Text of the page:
Scrapbook Stars (or Philadelphia): A Poem

The bed table ashtray cradled a napping cigarette,
and I admired its patience, how it waited for a match.

She was asleep still, lying next to me with her
glasses on and a book about Egypt on her chest.

I was tuning into to her dream of a pyramid maze,
the sand walls twisting and deceptive,
following her out into the biblical night where
bright desert stars aligned into a new prophecy and
a group of seers gathered on a high dune, decoding the
message.

Run-off from last night’s rain sluiced
over the sheet metal roof, sharpening the morning’s
audio,
filling the room with a whispered syntax.

And because it was my first week living here,
I imagined Ben Franklin among
the skyscrapers of Broad and Chestnut,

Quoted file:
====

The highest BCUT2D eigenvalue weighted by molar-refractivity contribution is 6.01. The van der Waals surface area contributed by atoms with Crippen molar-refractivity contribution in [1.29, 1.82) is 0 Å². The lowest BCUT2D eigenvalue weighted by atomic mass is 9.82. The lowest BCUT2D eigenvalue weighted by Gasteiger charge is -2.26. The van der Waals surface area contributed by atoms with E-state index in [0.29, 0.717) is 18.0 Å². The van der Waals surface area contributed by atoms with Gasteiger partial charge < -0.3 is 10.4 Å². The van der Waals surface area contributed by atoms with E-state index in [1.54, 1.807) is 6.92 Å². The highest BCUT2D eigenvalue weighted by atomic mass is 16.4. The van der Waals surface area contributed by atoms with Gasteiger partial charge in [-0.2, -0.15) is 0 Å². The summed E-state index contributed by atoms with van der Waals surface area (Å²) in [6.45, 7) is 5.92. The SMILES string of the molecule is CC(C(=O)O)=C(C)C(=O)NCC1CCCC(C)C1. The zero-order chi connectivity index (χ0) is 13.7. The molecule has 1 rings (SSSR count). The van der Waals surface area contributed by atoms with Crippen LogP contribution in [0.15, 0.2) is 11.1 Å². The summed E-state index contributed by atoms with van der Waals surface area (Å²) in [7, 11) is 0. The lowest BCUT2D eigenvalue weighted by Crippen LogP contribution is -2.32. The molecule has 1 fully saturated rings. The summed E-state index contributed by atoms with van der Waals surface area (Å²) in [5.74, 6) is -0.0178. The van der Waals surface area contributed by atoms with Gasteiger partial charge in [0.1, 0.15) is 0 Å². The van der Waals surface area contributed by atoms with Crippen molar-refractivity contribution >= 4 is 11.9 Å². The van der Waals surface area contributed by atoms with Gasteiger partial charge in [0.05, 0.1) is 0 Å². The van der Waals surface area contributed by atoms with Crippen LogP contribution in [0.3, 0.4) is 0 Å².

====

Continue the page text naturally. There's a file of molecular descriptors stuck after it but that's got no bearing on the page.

in a cart line for coffee with hustling businessmen,
an awestruck smile communicating his thought:

"So this is the result of all that lightning…."

Later we’d watch barges float down the Delaware,
and I’d think of Indians rowing canoes past forested
shores.

Then we’d sit on a bench in Rittenhouse Sqaure,
her attention shifting between the street performers
dancing around a top hat and the art students kissing
in the fountain.

But now the sky was making a painting of the
windowpane.

And I was aware it had been doing this for centuries.

So I listened to her dreaming, and thought about rain
and country porches.

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